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 / Updated  / Source: TODAY
By A. Pawlowski

Long before they even think about their first job, kids get a chance to spend and save money thanks to mom and dad.

But when it comes to allowance, finance expert Ron Lieber argues most parents are doing it wrong.

“This is no big surprise, given how little time parents think about their kids’ relationship with money,” Lieber wrote in a recent article for “The greatest act of protection we can commit is to talk to our children about money a lot more often.”

Read more: How giving your child allowance can pay off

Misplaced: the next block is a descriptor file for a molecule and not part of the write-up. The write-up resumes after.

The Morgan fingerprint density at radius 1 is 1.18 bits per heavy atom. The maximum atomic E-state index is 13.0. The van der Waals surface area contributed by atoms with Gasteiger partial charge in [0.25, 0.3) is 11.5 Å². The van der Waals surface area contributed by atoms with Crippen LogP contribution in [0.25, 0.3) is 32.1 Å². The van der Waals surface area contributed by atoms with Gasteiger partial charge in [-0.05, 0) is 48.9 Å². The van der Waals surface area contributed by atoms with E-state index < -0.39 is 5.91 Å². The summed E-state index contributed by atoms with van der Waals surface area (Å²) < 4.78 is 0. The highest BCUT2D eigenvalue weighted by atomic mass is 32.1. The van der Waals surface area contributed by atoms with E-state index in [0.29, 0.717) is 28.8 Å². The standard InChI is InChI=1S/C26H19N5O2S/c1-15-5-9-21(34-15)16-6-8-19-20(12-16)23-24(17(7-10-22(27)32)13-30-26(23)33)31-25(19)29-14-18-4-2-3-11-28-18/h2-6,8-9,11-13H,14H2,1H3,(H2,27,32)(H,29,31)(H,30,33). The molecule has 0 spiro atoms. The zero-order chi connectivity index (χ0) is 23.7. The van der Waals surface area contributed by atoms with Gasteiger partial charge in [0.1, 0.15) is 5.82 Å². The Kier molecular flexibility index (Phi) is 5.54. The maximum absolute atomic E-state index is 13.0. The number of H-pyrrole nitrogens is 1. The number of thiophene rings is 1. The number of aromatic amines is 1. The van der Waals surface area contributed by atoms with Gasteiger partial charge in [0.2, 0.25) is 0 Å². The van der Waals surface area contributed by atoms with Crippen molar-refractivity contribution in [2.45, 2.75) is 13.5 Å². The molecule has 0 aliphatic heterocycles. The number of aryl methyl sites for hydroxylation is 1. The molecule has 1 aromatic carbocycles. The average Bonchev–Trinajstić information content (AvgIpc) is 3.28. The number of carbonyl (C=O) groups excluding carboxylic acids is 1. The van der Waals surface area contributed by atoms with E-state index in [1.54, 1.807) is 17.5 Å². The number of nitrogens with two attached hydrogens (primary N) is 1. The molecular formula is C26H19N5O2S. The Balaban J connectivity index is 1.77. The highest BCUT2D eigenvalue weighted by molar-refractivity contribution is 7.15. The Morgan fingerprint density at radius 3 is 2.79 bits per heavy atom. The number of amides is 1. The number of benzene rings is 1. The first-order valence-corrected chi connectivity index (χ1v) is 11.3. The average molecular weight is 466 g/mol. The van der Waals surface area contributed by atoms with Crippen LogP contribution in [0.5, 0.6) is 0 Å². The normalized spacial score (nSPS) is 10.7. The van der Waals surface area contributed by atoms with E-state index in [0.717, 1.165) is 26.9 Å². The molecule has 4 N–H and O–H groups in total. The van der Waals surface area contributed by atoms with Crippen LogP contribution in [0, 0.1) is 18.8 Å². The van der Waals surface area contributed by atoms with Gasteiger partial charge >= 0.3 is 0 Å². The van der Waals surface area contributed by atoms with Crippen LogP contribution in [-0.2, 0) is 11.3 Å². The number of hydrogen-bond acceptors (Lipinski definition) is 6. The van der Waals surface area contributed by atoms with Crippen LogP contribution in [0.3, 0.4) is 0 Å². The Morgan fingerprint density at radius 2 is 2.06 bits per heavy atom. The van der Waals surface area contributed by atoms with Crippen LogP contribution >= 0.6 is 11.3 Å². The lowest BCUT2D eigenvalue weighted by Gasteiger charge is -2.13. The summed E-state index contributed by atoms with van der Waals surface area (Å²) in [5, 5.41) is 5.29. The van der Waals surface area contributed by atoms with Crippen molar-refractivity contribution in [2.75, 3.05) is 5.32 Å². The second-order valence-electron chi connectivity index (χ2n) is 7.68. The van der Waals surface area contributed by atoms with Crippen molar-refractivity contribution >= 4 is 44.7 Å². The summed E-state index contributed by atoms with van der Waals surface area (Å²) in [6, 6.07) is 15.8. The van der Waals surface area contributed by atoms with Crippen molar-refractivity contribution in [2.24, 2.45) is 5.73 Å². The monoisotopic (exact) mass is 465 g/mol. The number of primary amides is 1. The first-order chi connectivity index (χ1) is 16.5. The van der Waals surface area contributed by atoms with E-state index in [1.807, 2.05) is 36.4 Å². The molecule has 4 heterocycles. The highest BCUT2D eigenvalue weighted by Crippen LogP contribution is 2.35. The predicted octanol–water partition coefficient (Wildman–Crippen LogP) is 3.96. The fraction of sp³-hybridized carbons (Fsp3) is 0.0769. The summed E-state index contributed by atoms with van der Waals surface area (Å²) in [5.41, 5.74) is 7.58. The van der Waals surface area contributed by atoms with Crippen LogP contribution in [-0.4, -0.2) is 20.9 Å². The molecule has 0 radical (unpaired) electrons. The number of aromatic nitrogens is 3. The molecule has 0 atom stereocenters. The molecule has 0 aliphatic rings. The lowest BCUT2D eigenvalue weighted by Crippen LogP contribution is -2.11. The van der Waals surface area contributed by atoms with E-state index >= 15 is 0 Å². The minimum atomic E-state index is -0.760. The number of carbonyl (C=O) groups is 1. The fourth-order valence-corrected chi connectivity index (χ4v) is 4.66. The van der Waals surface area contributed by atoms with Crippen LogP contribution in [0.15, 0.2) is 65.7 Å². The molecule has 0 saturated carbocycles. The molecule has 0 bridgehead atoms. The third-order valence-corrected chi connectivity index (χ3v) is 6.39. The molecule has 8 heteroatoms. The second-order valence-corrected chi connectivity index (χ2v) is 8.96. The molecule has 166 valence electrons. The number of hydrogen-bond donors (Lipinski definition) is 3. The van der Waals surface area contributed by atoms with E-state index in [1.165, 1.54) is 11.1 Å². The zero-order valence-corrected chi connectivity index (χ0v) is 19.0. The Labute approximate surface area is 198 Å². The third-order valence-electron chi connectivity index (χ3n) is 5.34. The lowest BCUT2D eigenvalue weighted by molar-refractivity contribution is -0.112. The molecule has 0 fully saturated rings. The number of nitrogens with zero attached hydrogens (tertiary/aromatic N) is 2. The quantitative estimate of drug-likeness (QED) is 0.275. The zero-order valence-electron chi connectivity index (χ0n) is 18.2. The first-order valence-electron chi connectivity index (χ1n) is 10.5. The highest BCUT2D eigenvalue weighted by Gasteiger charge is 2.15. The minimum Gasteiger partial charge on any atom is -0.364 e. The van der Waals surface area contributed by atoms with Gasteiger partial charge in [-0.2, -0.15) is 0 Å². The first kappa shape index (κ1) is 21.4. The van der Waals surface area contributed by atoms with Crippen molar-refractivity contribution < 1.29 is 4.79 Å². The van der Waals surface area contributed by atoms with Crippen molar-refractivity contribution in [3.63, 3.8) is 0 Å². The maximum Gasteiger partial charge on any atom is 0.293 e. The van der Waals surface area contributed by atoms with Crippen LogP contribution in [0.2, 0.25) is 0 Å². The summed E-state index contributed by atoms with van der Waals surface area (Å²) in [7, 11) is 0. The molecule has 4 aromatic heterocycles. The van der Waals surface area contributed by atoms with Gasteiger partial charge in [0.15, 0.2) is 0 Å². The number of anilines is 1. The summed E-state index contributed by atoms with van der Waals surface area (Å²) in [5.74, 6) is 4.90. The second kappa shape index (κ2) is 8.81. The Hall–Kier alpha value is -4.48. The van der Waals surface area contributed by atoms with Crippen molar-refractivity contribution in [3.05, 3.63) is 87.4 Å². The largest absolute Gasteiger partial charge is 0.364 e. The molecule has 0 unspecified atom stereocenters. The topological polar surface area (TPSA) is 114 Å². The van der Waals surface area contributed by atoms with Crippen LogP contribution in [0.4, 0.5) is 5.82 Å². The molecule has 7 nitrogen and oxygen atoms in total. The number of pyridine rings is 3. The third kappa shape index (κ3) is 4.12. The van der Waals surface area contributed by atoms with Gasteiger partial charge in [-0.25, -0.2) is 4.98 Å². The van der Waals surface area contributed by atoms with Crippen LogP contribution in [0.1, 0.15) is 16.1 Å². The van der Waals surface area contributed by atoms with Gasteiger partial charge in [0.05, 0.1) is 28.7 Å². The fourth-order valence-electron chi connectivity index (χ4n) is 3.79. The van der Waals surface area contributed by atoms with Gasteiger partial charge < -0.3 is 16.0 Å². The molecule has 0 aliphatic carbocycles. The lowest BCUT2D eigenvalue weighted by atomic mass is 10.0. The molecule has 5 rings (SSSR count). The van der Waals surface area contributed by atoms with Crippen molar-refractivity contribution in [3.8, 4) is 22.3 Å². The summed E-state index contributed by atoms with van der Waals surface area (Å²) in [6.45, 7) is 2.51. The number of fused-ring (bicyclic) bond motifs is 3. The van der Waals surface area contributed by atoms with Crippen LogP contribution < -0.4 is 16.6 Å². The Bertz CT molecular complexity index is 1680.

Here’s his advice about allowance:

  1. Start early — The preschool years are a good time to begin.
  2. Give a dollar per week per your child’s year of life — So $5 per week for a 5-year-old, for example. That’s a good start, but remember that allowance “should eventually go up — way up, if you can afford it,” Lieber writes.
  3. Don’t peg allowance to chores — If you do that, your kids will stop doing housework when they have enough money.

TODAY’s Natalie Morales worried her 10-year-old son Josh would watch the segment and ask her for a raise. (She currently gives him $7 per week. “And he’s 23,” Lauer joked.)

Read more: Cash for chores? There's a better way to teach kids responsibility

“I’m a cheapskate, I guess I have to raise it a little,” Morales said, adding that she wasn’t sure about the advice to not tie allowance to chores. “I believe they have to do something to get the money. They have to be held accountable.”

“Well, if that’s the case, a couple of my kids would be in deep trouble,” Lauer said.

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